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The COVID-19 Vaccine, Explained

 

The UK is officially the first country in the world to administer the first dose of a vaccine against COVID-19. Developed by Pfizer-BioNTech, this vaccine has an effectiveness rate of 95% and has been tested on over 43,000 people. Here’s all you need to know:

Let’s start from the top: how does a vaccine work? A vaccine contains a weakened portion of an organism which then causes our body to produce antibodies against that organism. In other words, it triggers an immune response. We will build up enough antibodies so that when we’re exposed, in this case, to coronavirus, our body has built-in tools to protect us. There are different types of vaccines, and the one designed by Pfizer and BioNTech is an mRNA vaccine. Scientists synthetically make messenger RNA (mRNA), which is some sort of code that then teaches our cells to develop a spike protein present in the COVID-19 cells. Don’t worry though, it will not alter your DNA.

Normally a vaccine takes around 10 years to develop, but due to its urgent necessity, this one only took 8 months! As a result, a lot of people have shown concern regarding this short amount of time. And the fact is that this has a simple explanation. Whilst other vaccines have been designed intermittently, the high demand for a COVID-19 vaccine has made scientists not want to waste any time. At the end of the day, it’s important to note that this vaccine has undergone the same testing and approval process as any other.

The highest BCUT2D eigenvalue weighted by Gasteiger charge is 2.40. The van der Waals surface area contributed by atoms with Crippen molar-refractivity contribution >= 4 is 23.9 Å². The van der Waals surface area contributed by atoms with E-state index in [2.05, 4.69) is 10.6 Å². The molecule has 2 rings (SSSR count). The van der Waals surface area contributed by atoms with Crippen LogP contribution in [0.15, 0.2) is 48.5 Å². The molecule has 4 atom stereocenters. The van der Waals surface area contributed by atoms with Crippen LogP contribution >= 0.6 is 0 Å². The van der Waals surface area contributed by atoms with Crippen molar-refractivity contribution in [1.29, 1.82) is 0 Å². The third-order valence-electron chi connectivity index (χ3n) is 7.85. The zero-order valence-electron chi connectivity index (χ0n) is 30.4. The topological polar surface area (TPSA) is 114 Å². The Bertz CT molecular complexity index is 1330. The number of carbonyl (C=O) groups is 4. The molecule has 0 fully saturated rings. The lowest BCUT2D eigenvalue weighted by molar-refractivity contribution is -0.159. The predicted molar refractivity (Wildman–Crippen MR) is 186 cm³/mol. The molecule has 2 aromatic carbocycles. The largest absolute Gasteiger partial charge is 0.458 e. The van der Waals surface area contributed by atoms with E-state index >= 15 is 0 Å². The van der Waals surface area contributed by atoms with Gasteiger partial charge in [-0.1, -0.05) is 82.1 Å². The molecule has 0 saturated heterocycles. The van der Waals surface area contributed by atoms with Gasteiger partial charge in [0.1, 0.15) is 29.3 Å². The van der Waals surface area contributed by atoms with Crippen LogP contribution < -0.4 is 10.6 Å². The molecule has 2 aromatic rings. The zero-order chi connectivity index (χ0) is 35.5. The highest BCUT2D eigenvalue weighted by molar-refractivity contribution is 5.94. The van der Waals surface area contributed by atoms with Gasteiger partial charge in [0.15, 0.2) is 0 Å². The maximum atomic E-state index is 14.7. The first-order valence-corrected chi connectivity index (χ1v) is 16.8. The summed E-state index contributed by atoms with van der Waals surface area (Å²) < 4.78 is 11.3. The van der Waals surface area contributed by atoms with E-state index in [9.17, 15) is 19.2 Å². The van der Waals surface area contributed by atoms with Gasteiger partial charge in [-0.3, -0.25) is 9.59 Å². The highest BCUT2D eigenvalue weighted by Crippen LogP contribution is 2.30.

Now, let’s talk about safety. After news broke about how two people had had an allergic reaction to the covid vaccine, people started to seriously question its safety. However, if we expect it to have no adverse effects, then no drug is “safe”. Every medicine available at your local pharmacy has some unwanted effects in some percentage of the population. What is important here is that the balance between the benefits and negative effects weighs in favour of the positives. 

Although the vaccination process has already started, most vaccinations will be taking place in 2021. The first people who are going to get this vaccine are care home residents and their carers, followed by people over 80 and front line workers. Next in line are people over 75, and behind them come people who are extremely vulnerable. Because it’s a free service provided by the NHS, you won’t be able to skip the queue even if you offer to pay. If you’ve already had COVID-19 you will still need to be vaccinated, since the length of immunity after you’ve had the virus is unknown. Another characteristic of this vaccine is that it is administered in two doses 21 days apart, giving full immunity after the second dose.

The majority of people, about 50% to 80% of the population, will need to be vaccinated to achieve herd immunity, so that it’s harder to spread to people who cannot get vaccines. 

The development of this vaccine is a decisive moment in the history of this pandemic. Scientists have worked tirelessly to achieve this in such a short amount of time, but it is important to remember that it still is up to all of us as a community to continue to follow government regulations and safety measures!  

 

2 Year Psychology student at the Univeristy of Bristol
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